Review by Paul Stathakis | March 15, 2006

In “The Shaggy Dog”, a remake of a 1959 film featuring Fred MacMurray, Tim Allen stars as Dave Douglas, an assistant district attorney assigned to a case involving an animal laboratory. He is unexpectedly bitten by a 300-year-old dog, which was stolen from a monastery in Tibet. The dog carries a specific genetic-mutating DNA that could help a mad researcher develop an important serum. Allen is infected with the dog’s DNA and, as a result, intermittently transforms into a sheepdog.

Robert Downey Jr. starts as the over-enthusiastic researcher with evil ways. In the role of the villain, Downey Jr. will surely grab kids’ attention. He brings a necessary energy to his character and turns in yet another performance that showcases what a versatile actor he really is. In The Shaggy Dog, he desires to be credited for having discovered a genetic-mutating serum which can offer humans eternal life. He wants to reap all the benefits. But, really, kids won’t understand any of that.

Whenever Dave turns into the dog, he tries to make his family realize what is happening to him. His two children and wife only listen to his barks. Technically, one cannot speak if he is trapped inside the body of a dog. So why even bother trying? Dave never attempts to tell his family about his dog conversion episodes when he returns to being a person.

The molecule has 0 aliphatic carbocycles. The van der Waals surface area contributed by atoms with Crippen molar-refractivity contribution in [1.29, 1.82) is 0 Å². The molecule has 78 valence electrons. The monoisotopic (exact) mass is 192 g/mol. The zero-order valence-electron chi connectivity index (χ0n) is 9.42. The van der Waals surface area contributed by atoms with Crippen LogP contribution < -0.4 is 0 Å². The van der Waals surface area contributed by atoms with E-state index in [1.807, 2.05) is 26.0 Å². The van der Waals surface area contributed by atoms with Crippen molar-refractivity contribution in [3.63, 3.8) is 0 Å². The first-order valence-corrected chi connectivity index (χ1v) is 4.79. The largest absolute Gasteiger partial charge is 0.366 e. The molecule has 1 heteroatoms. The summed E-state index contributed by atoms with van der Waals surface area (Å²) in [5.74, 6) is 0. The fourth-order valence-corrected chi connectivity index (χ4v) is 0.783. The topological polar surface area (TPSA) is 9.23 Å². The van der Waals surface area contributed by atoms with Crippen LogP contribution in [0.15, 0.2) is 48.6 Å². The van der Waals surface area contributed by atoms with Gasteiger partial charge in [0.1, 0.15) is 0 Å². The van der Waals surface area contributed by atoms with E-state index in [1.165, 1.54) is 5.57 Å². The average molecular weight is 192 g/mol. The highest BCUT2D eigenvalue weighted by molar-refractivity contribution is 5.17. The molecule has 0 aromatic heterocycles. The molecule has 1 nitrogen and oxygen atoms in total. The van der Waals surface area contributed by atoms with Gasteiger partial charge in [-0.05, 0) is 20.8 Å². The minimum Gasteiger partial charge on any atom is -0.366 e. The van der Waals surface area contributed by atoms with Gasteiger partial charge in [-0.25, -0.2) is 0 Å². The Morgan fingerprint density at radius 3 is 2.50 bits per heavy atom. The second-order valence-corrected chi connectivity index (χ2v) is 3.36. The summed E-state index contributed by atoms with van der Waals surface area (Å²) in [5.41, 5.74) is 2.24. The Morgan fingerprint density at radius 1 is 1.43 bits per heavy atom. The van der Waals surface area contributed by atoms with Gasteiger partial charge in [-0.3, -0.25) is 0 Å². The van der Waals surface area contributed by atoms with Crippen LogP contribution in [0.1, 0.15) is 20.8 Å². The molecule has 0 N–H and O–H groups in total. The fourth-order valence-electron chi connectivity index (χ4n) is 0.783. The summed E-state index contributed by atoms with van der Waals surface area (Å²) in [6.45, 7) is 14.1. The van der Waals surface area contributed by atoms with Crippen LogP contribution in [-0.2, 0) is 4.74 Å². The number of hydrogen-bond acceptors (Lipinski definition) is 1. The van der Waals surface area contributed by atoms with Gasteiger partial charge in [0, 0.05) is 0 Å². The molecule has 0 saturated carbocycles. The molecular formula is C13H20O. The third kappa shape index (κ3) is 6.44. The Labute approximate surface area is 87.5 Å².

This year Disney brought us the family drama “Eight Below”, and not only were kids thankful but adults as well. Now the same studio returns but with a story that is anything but delightful or genial. The film makes the mistake of labeling itself as a comedy when only one or two moments deserve our laughs. There is a scene in which Dave and his wife visit their son’s teacher. Allen reveals his funny side and, no, not when he chases a cat, but when he fixates himself on the teacher’s sandwich. Allen also demonstrates good physical comedy in scenes which take place in the courtroom.

But the pitfalls are numerous in “The Shaggy Dog”: a dog sniffing another dog’s behind, Allen getting down on all four to urinate on a fire hydrant, Allen bumping an elder woman into a tree, a frog and snake that bark, a boss that is drugged, and the list goes on.

In short, this is not the stuff Disney is made of. This picture is an assault on the mind of any child who dares to watch it. At least one kid will wonder why Dave never tells his family about his problem when he is not the dog. Forget that. Why is no one frightened after having witnessed an animal turn into a human? No one is shocked. The film’s poster exhibits a cute tagline: “Raise The Woof.” That is the closest “The Shaggy Dog” ever comes to being cute and original.

 

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